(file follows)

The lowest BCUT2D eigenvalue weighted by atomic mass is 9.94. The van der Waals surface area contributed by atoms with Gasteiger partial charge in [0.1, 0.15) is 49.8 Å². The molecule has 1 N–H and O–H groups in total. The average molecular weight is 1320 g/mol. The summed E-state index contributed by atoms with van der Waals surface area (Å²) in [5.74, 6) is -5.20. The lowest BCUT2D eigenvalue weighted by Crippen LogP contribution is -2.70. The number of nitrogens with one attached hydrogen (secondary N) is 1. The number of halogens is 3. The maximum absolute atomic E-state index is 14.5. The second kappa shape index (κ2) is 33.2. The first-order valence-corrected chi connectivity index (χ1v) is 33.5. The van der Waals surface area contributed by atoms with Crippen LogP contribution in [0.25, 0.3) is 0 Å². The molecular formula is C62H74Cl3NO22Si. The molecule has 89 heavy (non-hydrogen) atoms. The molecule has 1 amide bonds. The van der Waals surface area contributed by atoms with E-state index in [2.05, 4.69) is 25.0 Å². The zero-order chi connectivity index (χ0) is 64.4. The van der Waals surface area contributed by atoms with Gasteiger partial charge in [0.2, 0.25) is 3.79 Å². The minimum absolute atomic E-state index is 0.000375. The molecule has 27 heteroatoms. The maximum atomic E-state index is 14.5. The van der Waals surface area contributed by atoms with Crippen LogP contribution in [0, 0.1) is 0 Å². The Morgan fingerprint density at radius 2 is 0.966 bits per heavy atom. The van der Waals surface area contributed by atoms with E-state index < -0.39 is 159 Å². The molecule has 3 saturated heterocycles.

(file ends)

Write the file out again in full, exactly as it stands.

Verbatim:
The lowest BCUT2D eigenvalue weighted by atomic mass is 9.94. The van der Waals surface area contributed by atoms with Gasteiger partial charge in [0.1, 0.15) is 49.8 Å². The molecule has 1 N–H and O–H groups in total. The average molecular weight is 1320 g/mol. The summed E-state index contributed by atoms with van der Waals surface area (Å²) in [5.74, 6) is -5.20. The lowest BCUT2D eigenvalue weighted by Crippen LogP contribution is -2.70. The number of nitrogens with one attached hydrogen (secondary N) is 1. The number of halogens is 3. The maximum absolute atomic E-state index is 14.5. The second kappa shape index (κ2) is 33.2. The first-order valence-corrected chi connectivity index (χ1v) is 33.5. The van der Waals surface area contributed by atoms with Crippen LogP contribution in [0.25, 0.3) is 0 Å². The molecular formula is C62H74Cl3NO22Si. The molecule has 89 heavy (non-hydrogen) atoms. The molecule has 1 amide bonds. The van der Waals surface area contributed by atoms with E-state index in [2.05, 4.69) is 25.0 Å². The zero-order chi connectivity index (χ0) is 64.4. The van der Waals surface area contributed by atoms with Gasteiger partial charge in [0.2, 0.25) is 3.79 Å². The minimum absolute atomic E-state index is 0.000375. The molecule has 27 heteroatoms. The maximum atomic E-state index is 14.5. The van der Waals surface area contributed by atoms with Crippen LogP contribution in [0, 0.1) is 0 Å². The Morgan fingerprint density at radius 2 is 0.966 bits per heavy atom. The van der Waals surface area contributed by atoms with E-state index < -0.39 is 159 Å². The molecule has 3 saturated heterocycles.